Richard Edmund Barrett (1862-1911)
Richard Edmund Barrett was born at Cloonmore, Killanin, Co. Galway to Edmund Barrett and Nellie (Ellen) McDonough.
He was one of five children, the others being Peter (1840-1900); Margaret Carter (1845-1899); Michael (1858-1926); Patrick (1862-1931); the last unknown.
Move to United States of America
Richard departed for the United States about 1862, and was resident at Ulster County, New York, when he enlisted at the Naval Rendezvous in New York City on 18th June 1864 as a Landsman in the Union Navy.
Initially held on the holding ship USS North Carolina at the New York Naval Yard until he was transferred to the supply vessel USS New Berne on the 23rd July, 1864. He was transferred at sea to the USS Niphon on the 9th August, 1864. Saw action in the enforcement of the Atlantic Blockade of the Confederacy with particular emphasis on the Carolinas, with several engagements on land and at sea.
USS Niphon decommissioned at Boston on 1st December, 1864. Richard was held on the holding vessel USS Ohio in Boston Harbour and for a time was treated for pneumonia at the Naval Hospital, Chelsea. On recovery he was transferred to the United States Sloop of War, Wachusett on the 5th March, 1865. The Wachusett was appointed Flagship of the East Asia Squadron and sailed from the United States to Imperial Brazil and on to the South China Sea, in search for renegade Confederate vessels, such as the commerce raider CSS Shenandoah. The crew saw action in Shanghai and along the Yangtze, as well as in the Kingdom of Korea and Shogunate Japan, before returning to New York in January of 1868. Richard was discharged from the Union Navy on the 8th February, 1868.
On the 12th/14th March, 1868, Richard enlisted in the United States Army. Initially trained at Fort Wood on Bedloes Island, now Liberty Island, he would serve as a Private in Company D of the 2nd United States Infantry. The regiment was dispatched to aid in the military governance of the old Confederacy during Reconstruction. Richard saw action in Alabama. He was invalided out after some 23 months service in February, 1870 at Summerville, Georgia. Two months later again at New York, on the 11th April, he would re-enlist as a Private in Company D of the 4th United States Cavalry.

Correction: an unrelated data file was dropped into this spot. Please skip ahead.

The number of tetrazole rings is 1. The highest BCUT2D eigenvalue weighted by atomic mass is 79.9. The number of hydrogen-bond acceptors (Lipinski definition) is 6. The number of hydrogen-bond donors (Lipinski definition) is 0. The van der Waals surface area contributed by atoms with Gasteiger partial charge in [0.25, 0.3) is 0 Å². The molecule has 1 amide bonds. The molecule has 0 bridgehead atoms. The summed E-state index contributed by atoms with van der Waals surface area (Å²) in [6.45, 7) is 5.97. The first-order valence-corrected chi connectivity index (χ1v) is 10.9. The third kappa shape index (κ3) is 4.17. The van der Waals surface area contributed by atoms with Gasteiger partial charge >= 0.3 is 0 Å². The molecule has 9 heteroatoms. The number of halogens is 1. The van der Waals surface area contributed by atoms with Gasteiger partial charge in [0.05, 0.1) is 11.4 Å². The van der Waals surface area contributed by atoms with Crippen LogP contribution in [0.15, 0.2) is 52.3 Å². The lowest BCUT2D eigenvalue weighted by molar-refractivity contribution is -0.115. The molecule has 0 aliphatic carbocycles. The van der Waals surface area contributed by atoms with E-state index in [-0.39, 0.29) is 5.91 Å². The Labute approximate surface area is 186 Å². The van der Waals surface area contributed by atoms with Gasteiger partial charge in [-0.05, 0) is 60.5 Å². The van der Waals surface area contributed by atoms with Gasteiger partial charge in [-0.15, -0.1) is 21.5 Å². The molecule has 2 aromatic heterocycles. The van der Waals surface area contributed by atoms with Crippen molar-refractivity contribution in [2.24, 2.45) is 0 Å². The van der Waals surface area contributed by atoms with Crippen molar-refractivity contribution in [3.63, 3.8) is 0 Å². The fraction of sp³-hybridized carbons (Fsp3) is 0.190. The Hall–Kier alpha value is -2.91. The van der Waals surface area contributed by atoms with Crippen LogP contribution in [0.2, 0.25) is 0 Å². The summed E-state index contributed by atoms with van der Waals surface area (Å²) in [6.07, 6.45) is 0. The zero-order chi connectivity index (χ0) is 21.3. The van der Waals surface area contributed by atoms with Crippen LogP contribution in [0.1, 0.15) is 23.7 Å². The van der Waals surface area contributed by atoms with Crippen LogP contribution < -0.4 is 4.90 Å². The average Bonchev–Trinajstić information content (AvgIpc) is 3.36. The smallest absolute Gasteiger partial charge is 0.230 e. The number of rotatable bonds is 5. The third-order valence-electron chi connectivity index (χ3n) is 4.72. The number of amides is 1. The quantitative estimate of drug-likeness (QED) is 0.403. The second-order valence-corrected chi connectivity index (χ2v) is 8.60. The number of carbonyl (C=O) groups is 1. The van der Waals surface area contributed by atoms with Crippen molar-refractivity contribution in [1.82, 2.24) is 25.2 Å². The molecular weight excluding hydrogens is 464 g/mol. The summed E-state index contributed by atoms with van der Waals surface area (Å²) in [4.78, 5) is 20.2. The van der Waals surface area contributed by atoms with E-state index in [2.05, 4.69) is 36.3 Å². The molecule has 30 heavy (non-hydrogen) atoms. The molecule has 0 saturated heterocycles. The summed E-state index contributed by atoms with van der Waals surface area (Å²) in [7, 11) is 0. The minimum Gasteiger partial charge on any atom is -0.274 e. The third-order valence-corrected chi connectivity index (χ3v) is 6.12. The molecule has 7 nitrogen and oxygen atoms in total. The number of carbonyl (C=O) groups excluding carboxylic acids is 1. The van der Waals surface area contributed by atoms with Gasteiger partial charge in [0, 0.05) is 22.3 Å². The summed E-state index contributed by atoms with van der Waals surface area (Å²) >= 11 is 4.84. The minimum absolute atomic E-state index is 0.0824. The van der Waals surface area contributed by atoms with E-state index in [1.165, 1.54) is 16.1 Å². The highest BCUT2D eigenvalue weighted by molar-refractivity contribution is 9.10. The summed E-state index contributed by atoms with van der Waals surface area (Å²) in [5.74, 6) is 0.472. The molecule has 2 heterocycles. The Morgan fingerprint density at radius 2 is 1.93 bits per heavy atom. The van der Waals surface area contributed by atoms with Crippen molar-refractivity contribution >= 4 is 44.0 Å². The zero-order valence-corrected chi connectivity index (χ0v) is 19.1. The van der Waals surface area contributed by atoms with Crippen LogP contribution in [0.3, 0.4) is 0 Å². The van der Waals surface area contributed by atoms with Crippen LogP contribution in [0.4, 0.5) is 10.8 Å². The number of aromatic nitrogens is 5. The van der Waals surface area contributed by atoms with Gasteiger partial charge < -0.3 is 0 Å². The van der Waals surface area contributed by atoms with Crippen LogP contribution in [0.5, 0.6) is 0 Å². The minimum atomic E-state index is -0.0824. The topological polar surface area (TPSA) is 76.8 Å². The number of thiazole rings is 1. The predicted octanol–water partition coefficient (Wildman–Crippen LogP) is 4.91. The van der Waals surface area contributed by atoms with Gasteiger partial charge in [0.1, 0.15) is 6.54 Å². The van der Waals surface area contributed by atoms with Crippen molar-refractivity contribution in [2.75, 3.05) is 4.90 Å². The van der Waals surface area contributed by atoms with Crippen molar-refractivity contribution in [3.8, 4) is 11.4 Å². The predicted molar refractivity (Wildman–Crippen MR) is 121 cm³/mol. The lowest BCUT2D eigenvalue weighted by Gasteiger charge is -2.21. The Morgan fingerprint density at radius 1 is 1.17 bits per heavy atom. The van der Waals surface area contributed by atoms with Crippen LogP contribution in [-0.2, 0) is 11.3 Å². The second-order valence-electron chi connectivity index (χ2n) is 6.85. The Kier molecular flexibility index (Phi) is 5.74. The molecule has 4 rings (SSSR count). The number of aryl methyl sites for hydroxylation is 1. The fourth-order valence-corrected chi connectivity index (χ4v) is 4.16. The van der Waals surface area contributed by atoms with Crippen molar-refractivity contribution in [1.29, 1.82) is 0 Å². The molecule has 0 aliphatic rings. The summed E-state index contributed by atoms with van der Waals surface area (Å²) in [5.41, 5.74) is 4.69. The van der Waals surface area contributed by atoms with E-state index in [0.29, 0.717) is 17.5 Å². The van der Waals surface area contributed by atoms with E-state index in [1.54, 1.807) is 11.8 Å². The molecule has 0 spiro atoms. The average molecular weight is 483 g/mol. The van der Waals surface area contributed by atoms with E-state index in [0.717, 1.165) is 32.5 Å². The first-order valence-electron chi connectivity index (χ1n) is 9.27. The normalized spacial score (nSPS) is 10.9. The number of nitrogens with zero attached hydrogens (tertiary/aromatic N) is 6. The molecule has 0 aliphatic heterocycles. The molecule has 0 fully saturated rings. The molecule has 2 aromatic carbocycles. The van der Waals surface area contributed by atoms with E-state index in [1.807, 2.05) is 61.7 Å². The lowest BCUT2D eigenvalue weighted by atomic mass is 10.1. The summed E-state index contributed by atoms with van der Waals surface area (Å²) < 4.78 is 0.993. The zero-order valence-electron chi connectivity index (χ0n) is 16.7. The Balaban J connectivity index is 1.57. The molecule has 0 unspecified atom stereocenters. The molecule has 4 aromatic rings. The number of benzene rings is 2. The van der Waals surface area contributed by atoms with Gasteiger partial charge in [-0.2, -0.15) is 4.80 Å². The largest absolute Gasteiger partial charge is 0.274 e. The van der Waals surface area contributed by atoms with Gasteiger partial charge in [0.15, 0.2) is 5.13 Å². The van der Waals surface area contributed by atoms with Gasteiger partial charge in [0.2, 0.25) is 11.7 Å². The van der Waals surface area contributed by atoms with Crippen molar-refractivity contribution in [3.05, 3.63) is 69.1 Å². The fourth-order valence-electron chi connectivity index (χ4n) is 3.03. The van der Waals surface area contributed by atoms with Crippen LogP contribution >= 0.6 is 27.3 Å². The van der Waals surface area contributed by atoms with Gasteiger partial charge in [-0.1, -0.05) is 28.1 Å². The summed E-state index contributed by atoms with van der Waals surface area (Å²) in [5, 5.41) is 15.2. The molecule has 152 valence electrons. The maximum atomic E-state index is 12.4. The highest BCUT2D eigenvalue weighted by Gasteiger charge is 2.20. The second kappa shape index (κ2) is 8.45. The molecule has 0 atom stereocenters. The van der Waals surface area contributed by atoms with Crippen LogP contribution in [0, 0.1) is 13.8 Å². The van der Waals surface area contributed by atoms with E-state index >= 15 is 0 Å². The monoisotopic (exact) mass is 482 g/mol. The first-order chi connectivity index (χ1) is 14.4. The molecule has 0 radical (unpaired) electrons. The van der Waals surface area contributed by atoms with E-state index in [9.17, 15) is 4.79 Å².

Garrisoned at Fort Griffin, Texas at the advent of the Indian Wars, he was discharged from the Cavalry a year later again due to disability.
Life after the Military
He married a Sligo native, Bridget O’Connell, in 1883 at St James’ Church in Greenwich Village. They would have two children, Mary Ellen born in 1885 would die two months before the birth of her brother Edward Francis in February 1887. Richard died of a heart attack on 5th Avenue on the 11th November, 1911, while working as a clerk in the United States Postal Service.
His son Edward Francis Barrett
His son Edward Francis Barrett would serve as a lawyer in the municipal department of New York City. He would move to Spokane in 1932, where he made an unsuccessful run for the Washington State House as a member of the Democratic Party in 1936. He died in 1938.
His Granddaughter Mary Barrett Sullivan
His granddaughter Mary, a journalist, would serve in the State Department’s Office of War Information during the Second World War and would follow in her grandfather’s footsteps in its operations in post-war and pre-communist Shanghai. She would marry Walter Seager Sullivan, the longtime science editor of The New York Times, where he worked for five decades. She was named to the Democratic National Committee in 1976 and was active in Connecticut Democratic reform politics for decades. She died in 2008.